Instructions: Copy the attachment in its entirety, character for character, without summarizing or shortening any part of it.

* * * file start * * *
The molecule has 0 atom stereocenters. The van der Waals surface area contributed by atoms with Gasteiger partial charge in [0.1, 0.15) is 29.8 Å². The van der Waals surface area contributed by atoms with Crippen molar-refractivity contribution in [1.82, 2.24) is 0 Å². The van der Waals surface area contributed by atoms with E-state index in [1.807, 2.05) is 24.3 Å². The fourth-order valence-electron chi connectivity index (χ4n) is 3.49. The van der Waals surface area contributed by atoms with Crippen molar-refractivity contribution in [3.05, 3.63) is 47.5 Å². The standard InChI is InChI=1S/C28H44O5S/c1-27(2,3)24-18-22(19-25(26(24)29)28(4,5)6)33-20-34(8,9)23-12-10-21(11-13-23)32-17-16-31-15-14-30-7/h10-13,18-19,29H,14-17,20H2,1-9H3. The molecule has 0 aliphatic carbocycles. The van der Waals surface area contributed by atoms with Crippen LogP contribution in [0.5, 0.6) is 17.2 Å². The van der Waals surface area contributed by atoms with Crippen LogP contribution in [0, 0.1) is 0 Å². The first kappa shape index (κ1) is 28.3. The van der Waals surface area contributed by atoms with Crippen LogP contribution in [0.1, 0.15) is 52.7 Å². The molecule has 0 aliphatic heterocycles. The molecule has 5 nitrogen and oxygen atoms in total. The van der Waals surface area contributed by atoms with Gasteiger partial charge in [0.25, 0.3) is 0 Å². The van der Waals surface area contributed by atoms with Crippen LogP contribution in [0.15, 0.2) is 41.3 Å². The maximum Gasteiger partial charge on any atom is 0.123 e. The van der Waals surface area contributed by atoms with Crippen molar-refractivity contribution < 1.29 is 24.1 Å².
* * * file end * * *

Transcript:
The molecule has 0 atom stereocenters. The van der Waals surface area contributed by atoms with Gasteiger partial charge in [0.1, 0.15) is 29.8 Å². The van der Waals surface area contributed by atoms with Crippen molar-refractivity contribution in [1.82, 2.24) is 0 Å². The van der Waals surface area contributed by atoms with E-state index in [1.807, 2.05) is 24.3 Å². The fourth-order valence-electron chi connectivity index (χ4n) is 3.49. The van der Waals surface area contributed by atoms with Crippen molar-refractivity contribution in [3.05, 3.63) is 47.5 Å². The standard InChI is InChI=1S/C28H44O5S/c1-27(2,3)24-18-22(19-25(26(24)29)28(4,5)6)33-20-34(8,9)23-12-10-21(11-13-23)32-17-16-31-15-14-30-7/h10-13,18-19,29H,14-17,20H2,1-9H3. The molecule has 0 aliphatic carbocycles. The van der Waals surface area contributed by atoms with Crippen LogP contribution in [0.5, 0.6) is 17.2 Å². The van der Waals surface area contributed by atoms with Crippen LogP contribution in [0, 0.1) is 0 Å². The first kappa shape index (κ1) is 28.3. The van der Waals surface area contributed by atoms with Crippen LogP contribution in [0.1, 0.15) is 52.7 Å². The molecule has 0 aliphatic heterocycles. The molecule has 5 nitrogen and oxygen atoms in total. The van der Waals surface area contributed by atoms with Gasteiger partial charge in [0.25, 0.3) is 0 Å². The van der Waals surface area contributed by atoms with Crippen LogP contribution in [0.15, 0.2) is 41.3 Å². The maximum Gasteiger partial charge on any atom is 0.123 e. The van der Waals surface area contributed by atoms with Crippen molar-refractivity contribution < 1.29 is 24.1 Å².